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Five Tips for Social Networking, with John Hagel & John Seely Brown

conversationsIn Five Tips for Smarter Social Networking in their Big Shift Harvard Business Review blog, John Hagel III and John Seely Brown offer solid advice for executives who want to get traction with social networks, some of which might surprise you. It’s valuable for executives from individual and company perspectives. Here’s the post, and here’s my response, which builds and extends some of their points:

John2, thanks for very solid advice all around. However, I totally agree with @cole, to be most productive as an individual or an enterprise, you must have an explicit strategy. An enterprise is an orchestra, so defining key goals and techniques, without dictating, is critical for success. This includes giving guidance and space for employees to pursue their personal branding, by resonating with the enterprise.

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Comparing Launch-to-Year6 Revenue: Google, Facebook, Yahoo

Comparing Launch-to-Year6 Revenue: Google, Facebook, YahooIn Allfacebook, Nick O’Neill presents a chart that compares the first six years’ revenue for Yahoo!, Google and Facebook. Even though some of these exercises are coffee-cooler talk without much substance, this one afforded the opportunity to think about how Facebook and Google add value.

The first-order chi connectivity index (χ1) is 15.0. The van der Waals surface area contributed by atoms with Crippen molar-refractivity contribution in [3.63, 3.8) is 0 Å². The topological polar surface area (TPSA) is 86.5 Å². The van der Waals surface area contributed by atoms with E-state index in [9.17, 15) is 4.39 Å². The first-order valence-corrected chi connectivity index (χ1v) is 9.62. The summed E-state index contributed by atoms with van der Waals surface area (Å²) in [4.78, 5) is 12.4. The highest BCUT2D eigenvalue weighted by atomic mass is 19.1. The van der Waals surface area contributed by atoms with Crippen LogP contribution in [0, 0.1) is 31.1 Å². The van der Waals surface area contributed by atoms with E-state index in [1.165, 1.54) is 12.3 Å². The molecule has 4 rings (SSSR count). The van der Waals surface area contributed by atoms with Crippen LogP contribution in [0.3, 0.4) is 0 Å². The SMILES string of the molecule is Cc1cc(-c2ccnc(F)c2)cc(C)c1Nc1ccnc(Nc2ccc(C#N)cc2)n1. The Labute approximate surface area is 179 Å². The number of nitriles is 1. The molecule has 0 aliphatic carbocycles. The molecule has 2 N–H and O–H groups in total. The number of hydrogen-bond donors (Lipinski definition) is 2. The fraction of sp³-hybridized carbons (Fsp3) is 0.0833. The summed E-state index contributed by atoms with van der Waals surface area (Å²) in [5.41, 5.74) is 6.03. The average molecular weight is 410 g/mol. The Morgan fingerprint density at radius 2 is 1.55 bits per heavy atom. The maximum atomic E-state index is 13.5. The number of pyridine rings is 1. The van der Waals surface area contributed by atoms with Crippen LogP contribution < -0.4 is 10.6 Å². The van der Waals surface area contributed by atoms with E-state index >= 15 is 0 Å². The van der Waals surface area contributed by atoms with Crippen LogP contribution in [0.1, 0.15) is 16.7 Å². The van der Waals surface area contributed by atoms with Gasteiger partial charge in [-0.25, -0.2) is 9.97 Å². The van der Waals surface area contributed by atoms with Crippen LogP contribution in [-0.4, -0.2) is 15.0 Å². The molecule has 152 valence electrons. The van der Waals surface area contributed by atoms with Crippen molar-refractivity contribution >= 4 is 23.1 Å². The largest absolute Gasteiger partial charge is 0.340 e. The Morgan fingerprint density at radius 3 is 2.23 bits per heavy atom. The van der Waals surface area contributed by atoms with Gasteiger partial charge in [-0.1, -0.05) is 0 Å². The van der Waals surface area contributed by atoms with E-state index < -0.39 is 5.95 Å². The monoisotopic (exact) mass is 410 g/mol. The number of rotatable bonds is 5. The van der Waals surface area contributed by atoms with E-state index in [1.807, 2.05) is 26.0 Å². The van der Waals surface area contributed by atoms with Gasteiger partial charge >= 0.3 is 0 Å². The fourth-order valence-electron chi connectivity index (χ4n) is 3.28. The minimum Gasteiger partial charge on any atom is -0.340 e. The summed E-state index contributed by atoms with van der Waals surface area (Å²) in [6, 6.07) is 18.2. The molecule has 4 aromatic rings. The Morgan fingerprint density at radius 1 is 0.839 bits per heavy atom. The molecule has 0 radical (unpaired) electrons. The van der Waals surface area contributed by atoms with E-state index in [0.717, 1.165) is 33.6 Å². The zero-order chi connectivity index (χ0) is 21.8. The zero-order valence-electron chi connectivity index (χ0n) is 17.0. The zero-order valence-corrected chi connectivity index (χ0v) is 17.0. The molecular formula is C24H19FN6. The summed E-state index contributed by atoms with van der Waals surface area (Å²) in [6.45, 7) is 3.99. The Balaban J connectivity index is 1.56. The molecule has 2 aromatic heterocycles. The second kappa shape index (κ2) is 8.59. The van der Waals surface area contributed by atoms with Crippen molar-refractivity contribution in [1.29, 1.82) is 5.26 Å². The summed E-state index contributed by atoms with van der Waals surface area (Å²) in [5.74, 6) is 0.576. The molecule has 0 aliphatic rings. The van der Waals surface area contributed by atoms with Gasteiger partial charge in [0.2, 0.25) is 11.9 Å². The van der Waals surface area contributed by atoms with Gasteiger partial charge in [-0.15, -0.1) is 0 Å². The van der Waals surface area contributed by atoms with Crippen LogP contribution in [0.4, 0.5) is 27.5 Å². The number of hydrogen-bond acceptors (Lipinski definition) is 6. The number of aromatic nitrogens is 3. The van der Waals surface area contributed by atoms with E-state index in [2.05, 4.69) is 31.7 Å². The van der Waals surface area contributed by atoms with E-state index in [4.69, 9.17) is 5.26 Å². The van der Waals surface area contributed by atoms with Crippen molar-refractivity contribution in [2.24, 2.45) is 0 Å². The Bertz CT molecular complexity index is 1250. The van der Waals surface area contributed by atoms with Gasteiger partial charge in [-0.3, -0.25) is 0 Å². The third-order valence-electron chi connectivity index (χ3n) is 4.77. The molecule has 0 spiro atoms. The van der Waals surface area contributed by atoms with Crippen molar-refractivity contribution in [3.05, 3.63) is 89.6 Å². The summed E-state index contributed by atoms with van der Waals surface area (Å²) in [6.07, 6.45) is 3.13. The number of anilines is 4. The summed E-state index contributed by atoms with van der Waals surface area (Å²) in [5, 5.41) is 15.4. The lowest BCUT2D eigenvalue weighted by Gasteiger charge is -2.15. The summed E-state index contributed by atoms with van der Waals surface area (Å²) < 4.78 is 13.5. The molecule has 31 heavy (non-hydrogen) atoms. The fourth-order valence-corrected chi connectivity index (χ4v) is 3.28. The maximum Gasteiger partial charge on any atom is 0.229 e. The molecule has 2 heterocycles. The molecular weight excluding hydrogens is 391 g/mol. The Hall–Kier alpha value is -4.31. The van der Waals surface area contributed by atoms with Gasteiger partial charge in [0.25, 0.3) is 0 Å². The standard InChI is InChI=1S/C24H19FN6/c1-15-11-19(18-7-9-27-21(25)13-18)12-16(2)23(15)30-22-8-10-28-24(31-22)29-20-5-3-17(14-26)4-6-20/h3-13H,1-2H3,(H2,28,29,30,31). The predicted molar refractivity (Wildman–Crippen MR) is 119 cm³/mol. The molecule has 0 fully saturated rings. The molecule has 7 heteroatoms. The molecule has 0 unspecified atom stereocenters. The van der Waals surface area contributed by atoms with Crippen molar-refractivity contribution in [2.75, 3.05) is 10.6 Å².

According to BusinessInsider’s interpretation, neither Google nor Facebook emphasized revenue in the early years and hockey-sticked later. Here’s the article, and here are my thoughts on all three players:

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Facebook for the Enterprise

How Commercial and Government Firms Are Using Facebook (More at NotaBene) my delicious.com

You Know Facebook Connect, but why not LinkedIn Connect?

You Know Facebook Connect but why not LinkedIn Connect?You Know Facebook Connect but why not LinkedIn Connect? discusses credentialing across websites in the Web 3.0 version of single signon.

Shannon Clark, on his Slow Brand blog, presents the idea of a LinkedIn Connect, which would enable users to authenticate and share certain approved information from their LinkedIn presence on third-party sites. He writes, “Why isn’t LinkedIn looking to be the Identity layer for not just a few applications running inside of LinkedIn or a very small handful of LinkedIn Partners, but instead to offer a strong, business focused identity layer for 1000?s of business applications across the Internet?” Great question that merited some cycles.

Here’s the post, with my thoughts below. A good thread with some technical discussion, but understandable for non-techies, too.

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Twitter: Key Disruptive Innovation of the Decade

Why Twitter was one of the Web 2.0 innovations of the decade.. analysis and conclusions about Twitter’s value proposition for changing the economics of the Relationship Life Cycle […]

Job Search via LinkedIn: A Cautionary Tale

Unclear communication or deception? Short case study of how *not* to communicate in Linkedin or other social networks during job search, capital raise or business development […]